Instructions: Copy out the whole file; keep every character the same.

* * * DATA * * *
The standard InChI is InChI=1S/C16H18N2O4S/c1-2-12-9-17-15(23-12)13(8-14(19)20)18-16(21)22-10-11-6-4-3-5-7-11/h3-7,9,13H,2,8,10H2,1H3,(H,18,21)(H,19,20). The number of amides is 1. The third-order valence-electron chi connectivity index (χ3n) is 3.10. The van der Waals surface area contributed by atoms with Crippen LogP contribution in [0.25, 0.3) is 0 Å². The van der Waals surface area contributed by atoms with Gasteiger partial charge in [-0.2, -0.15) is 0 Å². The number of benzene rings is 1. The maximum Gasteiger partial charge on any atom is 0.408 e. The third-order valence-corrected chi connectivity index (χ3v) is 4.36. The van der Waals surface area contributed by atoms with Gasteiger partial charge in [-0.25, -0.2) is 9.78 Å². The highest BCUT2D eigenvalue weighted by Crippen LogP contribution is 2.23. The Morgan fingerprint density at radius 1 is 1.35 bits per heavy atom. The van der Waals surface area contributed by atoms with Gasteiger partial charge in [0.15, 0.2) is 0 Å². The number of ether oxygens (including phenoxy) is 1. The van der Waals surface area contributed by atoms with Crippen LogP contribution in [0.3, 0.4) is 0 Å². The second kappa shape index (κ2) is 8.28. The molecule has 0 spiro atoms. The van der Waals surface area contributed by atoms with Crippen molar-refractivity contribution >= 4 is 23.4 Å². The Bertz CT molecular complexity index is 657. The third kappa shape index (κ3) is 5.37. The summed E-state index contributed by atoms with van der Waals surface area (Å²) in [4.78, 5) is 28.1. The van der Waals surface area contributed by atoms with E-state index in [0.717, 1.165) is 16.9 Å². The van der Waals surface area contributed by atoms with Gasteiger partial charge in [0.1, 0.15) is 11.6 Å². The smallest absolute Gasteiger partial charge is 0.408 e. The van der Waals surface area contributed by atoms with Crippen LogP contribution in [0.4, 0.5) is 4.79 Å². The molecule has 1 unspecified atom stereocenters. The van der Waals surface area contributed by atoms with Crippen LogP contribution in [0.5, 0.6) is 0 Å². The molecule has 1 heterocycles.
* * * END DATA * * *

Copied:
The standard InChI is InChI=1S/C16H18N2O4S/c1-2-12-9-17-15(23-12)13(8-14(19)20)18-16(21)22-10-11-6-4-3-5-7-11/h3-7,9,13H,2,8,10H2,1H3,(H,18,21)(H,19,20). The number of amides is 1. The third-order valence-electron chi connectivity index (χ3n) is 3.10. The van der Waals surface area contributed by atoms with Crippen LogP contribution in [0.25, 0.3) is 0 Å². The van der Waals surface area contributed by atoms with Gasteiger partial charge in [-0.2, -0.15) is 0 Å². The number of benzene rings is 1. The maximum Gasteiger partial charge on any atom is 0.408 e. The third-order valence-corrected chi connectivity index (χ3v) is 4.36. The van der Waals surface area contributed by atoms with Gasteiger partial charge in [-0.25, -0.2) is 9.78 Å². The highest BCUT2D eigenvalue weighted by Crippen LogP contribution is 2.23. The Morgan fingerprint density at radius 1 is 1.35 bits per heavy atom. The van der Waals surface area contributed by atoms with Gasteiger partial charge in [0.15, 0.2) is 0 Å². The number of ether oxygens (including phenoxy) is 1. The van der Waals surface area contributed by atoms with Crippen LogP contribution in [0.3, 0.4) is 0 Å². The second kappa shape index (κ2) is 8.28. The molecule has 0 spiro atoms. The van der Waals surface area contributed by atoms with Crippen molar-refractivity contribution >= 4 is 23.4 Å². The Bertz CT molecular complexity index is 657. The third kappa shape index (κ3) is 5.37. The summed E-state index contributed by atoms with van der Waals surface area (Å²) in [4.78, 5) is 28.1. The van der Waals surface area contributed by atoms with E-state index in [0.717, 1.165) is 16.9 Å². The van der Waals surface area contributed by atoms with Gasteiger partial charge in [0.1, 0.15) is 11.6 Å². The smallest absolute Gasteiger partial charge is 0.408 e. The van der Waals surface area contributed by atoms with Crippen LogP contribution in [0.4, 0.5) is 4.79 Å². The molecule has 1 unspecified atom stereocenters. The van der Waals surface area contributed by atoms with Crippen LogP contribution in [0.5, 0.6) is 0 Å². The molecule has 1 heterocycles.